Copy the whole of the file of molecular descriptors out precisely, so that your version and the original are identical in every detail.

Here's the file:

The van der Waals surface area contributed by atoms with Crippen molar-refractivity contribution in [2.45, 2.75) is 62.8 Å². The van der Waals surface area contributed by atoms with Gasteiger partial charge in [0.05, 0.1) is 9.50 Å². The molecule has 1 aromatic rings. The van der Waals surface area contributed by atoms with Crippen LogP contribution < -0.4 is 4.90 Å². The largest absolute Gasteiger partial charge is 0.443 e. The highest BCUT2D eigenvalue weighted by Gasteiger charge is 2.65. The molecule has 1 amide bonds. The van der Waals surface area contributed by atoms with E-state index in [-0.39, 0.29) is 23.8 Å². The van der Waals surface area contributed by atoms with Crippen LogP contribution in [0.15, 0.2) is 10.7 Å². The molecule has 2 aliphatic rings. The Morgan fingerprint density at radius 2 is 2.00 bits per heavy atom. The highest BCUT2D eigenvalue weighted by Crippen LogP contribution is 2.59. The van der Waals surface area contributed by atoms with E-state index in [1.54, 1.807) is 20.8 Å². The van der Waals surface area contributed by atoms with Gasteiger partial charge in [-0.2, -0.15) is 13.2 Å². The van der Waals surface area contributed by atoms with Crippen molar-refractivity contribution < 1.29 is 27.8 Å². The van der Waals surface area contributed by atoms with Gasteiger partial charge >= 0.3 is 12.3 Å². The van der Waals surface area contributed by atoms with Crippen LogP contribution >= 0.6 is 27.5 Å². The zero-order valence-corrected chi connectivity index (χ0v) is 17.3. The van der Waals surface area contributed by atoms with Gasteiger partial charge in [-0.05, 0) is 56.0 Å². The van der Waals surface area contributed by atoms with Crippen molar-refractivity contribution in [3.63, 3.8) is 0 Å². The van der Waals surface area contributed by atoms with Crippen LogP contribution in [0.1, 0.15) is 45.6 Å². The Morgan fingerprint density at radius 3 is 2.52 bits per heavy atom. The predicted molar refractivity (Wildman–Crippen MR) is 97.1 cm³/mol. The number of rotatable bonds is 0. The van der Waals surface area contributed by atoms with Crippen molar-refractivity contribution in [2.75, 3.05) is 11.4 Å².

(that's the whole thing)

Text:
The van der Waals surface area contributed by atoms with Crippen molar-refractivity contribution in [2.45, 2.75) is 62.8 Å². The van der Waals surface area contributed by atoms with Gasteiger partial charge in [0.05, 0.1) is 9.50 Å². The molecule has 1 aromatic rings. The van der Waals surface area contributed by atoms with Crippen LogP contribution < -0.4 is 4.90 Å². The largest absolute Gasteiger partial charge is 0.443 e. The highest BCUT2D eigenvalue weighted by Gasteiger charge is 2.65. The molecule has 1 amide bonds. The van der Waals surface area contributed by atoms with E-state index in [-0.39, 0.29) is 23.8 Å². The van der Waals surface area contributed by atoms with Crippen LogP contribution in [0.15, 0.2) is 10.7 Å². The molecule has 2 aliphatic rings. The Morgan fingerprint density at radius 2 is 2.00 bits per heavy atom. The highest BCUT2D eigenvalue weighted by Crippen LogP contribution is 2.59. The van der Waals surface area contributed by atoms with E-state index in [1.54, 1.807) is 20.8 Å². The van der Waals surface area contributed by atoms with Gasteiger partial charge in [-0.2, -0.15) is 13.2 Å². The van der Waals surface area contributed by atoms with Crippen molar-refractivity contribution < 1.29 is 27.8 Å². The van der Waals surface area contributed by atoms with Gasteiger partial charge >= 0.3 is 12.3 Å². The van der Waals surface area contributed by atoms with Crippen LogP contribution >= 0.6 is 27.5 Å². The zero-order valence-corrected chi connectivity index (χ0v) is 17.3. The van der Waals surface area contributed by atoms with Gasteiger partial charge in [-0.05, 0) is 56.0 Å². The van der Waals surface area contributed by atoms with Crippen molar-refractivity contribution in [3.63, 3.8) is 0 Å². The van der Waals surface area contributed by atoms with Crippen LogP contribution in [0.1, 0.15) is 45.6 Å². The Morgan fingerprint density at radius 3 is 2.52 bits per heavy atom. The predicted molar refractivity (Wildman–Crippen MR) is 97.1 cm³/mol. The number of rotatable bonds is 0. The van der Waals surface area contributed by atoms with Crippen molar-refractivity contribution in [2.75, 3.05) is 11.4 Å².